The other ethical system, Utilitarianism, was proposed by Jeremy Bentham and others, who went on to contribute much to the study of economics. This standard deems the correct course of action as that which provides the greatest good for the greatest number—a resulting calculus Bentham called utility.

The two systems can result in far different truths, not to mention alternative concepts of good and evil. For example, Victor Hugo’s masterpiece, Les Miserable, is at its core a critique of ethical ideals. Was Jean Valjean’s theft of a loaf of bread evil? It depends on whether you believe in categorical imperatives (e.g. God’s commandment against stealing) or if you feel it’s proper to weigh the value of feeding a starving family against a small loss to a shopkeeper. Most people of faith deem God’s commandments as absolute and say Kant’s ethical system is the appropriate measure of what is true, but if that’s what you think, allow me to muddy the waters.

Not long after God gave the Children of Israel the Ten Commandments, He led them into a Promised Land already inhabited by other tribes of people. There He commanded the Israelites to violate His earlier directives against killing and stealing. In other words, God ordered them to displace the inhabitants already living there, which often necessitated bloodshed. How do we reconcile that?

One view is that truth doesn’t change, but our ability to understand and follow it does. Here’s a case in point. In 1958 when my in-laws, Esther and Evan, decided to get married, they couldn’t—not where they lived in Utah. Though they had both served as missionaries for the church and were therefore deemed worthy to act as God’s ambassadors, they were prohibited from marrying each other in the temple they loved. Neither could they get married civilly by state authorities. Utah, at the time, enforced anti-miscegenation laws that prohibited Evan, a white man, from marrying Esther, an Asian-American woman. So contrary to the admonition of church leaders, they crossed into Colorado to exchange vows. Despite that inauspicious start, their marriage has been an example of tireless devotion to God and church. As husband and wife, they completed two more missions together and Evan, for his part, has fulfilled numerous church responsibilities that gave him responsibility over congregations that numbered in the thousands.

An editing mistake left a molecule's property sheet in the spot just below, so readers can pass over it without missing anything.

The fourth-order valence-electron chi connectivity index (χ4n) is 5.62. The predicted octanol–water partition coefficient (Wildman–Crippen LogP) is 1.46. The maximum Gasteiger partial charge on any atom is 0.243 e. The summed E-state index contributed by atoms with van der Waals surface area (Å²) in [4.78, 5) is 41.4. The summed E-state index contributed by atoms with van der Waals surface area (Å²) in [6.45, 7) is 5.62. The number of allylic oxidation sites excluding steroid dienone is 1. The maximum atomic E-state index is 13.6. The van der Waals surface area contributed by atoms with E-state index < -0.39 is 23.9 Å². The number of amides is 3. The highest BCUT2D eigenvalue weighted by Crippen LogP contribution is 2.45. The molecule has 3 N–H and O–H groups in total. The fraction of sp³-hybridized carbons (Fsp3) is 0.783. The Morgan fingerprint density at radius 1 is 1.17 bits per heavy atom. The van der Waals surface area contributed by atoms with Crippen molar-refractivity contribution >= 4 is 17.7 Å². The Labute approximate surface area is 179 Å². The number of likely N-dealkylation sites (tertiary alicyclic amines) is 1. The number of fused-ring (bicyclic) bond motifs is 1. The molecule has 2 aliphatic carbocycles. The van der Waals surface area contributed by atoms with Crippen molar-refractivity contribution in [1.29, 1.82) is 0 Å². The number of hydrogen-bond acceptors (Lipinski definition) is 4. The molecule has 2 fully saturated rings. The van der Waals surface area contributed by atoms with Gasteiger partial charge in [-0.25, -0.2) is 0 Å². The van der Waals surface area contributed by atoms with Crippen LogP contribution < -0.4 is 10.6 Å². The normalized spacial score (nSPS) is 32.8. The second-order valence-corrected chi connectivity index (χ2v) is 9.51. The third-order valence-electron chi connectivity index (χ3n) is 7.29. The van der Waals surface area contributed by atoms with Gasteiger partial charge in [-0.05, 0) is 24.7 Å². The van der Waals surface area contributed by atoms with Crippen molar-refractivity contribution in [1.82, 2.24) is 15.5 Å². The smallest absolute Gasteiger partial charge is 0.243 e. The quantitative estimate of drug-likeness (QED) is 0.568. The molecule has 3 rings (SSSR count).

Were they wrong to get married?

Once, I asked a church leader that question and he replied, “Of course not.” He then spoke of the historical context behind Utah’s ban on race-mixing—a stance that was part of church policy even as the first pioneers entered the Salt Lake Valley and began to establish a secular government. They were a people, he said, who were influenced by the bitterness of the civil war and shouldn’t be judged harshly for what may seem like bigoted notions today. Though he didn’t say as much, the implication was clear: Church members, at the time, were incapable of rising above personal prejudices to live as Jesus would have them.

Did truth change? Personally, I don’t think so, but what appears to have changed is the ability of people to follow it. This raises an interesting and important question: Are we living the highest law Christ intends for us?